A Baltimore judge overturned on Monday the 2000 murder conviction of Adnan Syed, who was the subject of the hit podcast Serial. In 1999, Syed was sentenced for strangling and killing his ex-girlfriend Hae Min Lee in a Baltimore park in Maryland. The case was investigated by journalist Sarah Koenig in Serial, which raised doubts about some of the evidence used. Eight months after the podcast went to air, Syed, now 41, has been released from prison.
The decision comes after Baltimore State’s Attorney’s Office requested the conviction be vacated, saying a year-long case review had turned up two “alternative suspects” and new evidence. Judge Melissa Phinn agreed to overturn his conviction “in the interest of fairness and justice,” and set a deadline for a new trial. Syed, who is of Pakistani origin, will remain under house arrest until the prosecution decides whether to present charges again.
Syed smiled as he left the court on Monday afternoon. His family, the media and followers of Serial crowded outside the Baltimore courthouse to see him. Syed, who spent 23 years in prison, has always maintained his innocence. But his case did gain public attention until Serial was broadcast in 2014 on National Public Radio. In the 12-part podcast, Koenig reviewed in detail all the peculiarities of the case and cast doubt on the investigation and the validity of the evidence provided at trial.
Sarah was at the courthouse when Adnan was released, a new episode is coming tomorrow morning. https://t.co/GmO3jmGeoy— Serial (@serial) September 19, 2022
Koenig spoke with Syed and his friends, as well as people who know both him and the victim. She also visited the crime scenes and questioned Syed’s lawyer, who was later disqualified for malpractice. “Sarah was at the courthouse when Adnan was released, a new episode is coming tomorrow morning,” the official Twitter account for Serial posted in a message. The first season of the podcast has been downloaded 300 million of times, mainly in the United States, but also internationally. Serial has two other seasons, which focus on other true-crime investigations.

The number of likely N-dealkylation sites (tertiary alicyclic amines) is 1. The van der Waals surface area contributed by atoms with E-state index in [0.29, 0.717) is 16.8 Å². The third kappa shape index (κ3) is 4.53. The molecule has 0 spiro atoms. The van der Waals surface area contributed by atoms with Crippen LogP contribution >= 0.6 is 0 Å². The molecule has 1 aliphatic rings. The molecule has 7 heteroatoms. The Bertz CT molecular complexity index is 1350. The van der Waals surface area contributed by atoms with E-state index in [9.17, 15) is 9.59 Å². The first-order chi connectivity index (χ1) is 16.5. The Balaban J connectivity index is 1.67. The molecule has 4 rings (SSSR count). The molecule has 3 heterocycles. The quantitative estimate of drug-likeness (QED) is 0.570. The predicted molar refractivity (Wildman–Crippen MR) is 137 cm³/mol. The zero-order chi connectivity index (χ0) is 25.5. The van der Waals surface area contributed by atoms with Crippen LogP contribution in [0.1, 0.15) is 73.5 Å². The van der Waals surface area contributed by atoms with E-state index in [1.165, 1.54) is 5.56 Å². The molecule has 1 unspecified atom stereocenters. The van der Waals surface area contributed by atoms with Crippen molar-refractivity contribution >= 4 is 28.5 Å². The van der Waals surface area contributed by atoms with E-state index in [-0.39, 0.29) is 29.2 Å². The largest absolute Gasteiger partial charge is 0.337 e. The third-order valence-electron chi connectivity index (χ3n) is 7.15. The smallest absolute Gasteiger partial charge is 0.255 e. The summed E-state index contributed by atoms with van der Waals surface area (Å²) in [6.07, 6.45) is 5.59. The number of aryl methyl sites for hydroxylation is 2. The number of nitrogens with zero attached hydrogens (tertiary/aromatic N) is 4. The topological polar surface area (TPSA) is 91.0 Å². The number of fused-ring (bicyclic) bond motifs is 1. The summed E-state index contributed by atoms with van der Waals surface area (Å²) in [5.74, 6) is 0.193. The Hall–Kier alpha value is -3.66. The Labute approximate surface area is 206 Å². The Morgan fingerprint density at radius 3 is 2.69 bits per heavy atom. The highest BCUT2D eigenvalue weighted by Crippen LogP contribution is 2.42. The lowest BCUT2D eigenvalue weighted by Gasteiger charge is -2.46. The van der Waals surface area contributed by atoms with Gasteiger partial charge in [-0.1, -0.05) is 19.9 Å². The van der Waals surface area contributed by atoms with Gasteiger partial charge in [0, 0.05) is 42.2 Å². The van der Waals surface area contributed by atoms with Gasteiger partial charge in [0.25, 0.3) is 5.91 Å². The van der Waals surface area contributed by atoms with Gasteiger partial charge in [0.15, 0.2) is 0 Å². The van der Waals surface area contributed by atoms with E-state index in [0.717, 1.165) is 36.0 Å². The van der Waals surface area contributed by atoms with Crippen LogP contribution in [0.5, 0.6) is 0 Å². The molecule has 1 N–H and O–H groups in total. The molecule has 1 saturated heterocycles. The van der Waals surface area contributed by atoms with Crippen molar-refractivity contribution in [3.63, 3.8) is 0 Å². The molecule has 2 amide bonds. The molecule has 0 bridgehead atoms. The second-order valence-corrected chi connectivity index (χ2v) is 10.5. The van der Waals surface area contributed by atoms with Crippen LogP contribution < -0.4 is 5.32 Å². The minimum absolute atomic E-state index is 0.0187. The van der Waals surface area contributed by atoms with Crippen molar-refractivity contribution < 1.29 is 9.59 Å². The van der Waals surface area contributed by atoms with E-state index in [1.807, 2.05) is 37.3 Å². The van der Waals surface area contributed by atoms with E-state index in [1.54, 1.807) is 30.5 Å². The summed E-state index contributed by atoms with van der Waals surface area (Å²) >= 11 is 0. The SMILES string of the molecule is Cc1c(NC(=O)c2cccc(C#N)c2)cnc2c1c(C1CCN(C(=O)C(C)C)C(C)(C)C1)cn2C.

In the wake of the podcast, Syed was granted a new trial, but the state appealed the order. He remained in prison for years as his legal team tried to fight the conviction at the US Supreme Court, which declined to review it. In 2019, Syed’s legal team tried a different tactic that proved more successful: calling on state prosecutors to reopen the investigation.
After a one-year review, prosecutors concluded that two potential suspects were prematurely ruled out, including one who, according to their probe, had once said in private that he was responsible for Lee’s death. Some evidence from the original investigation, including witness statements and analysis of data and phone records, also cast doubt on the conviction. The prosecution also violated Syed’s right to defense by withholding key evidence from his lawyers that could have influenced the case.
Lee’s family – who believe he was rightfully convicted – expressed their concerns that the murder of the 19-year-old will go unpunished. Before the judge ruled on Monday, Young Lee, the victim’s brother, made an emotional plea before the court on behalf of the family: “This is not a podcast for me. This is real life – a never-ending nightmare for 20-plus years.”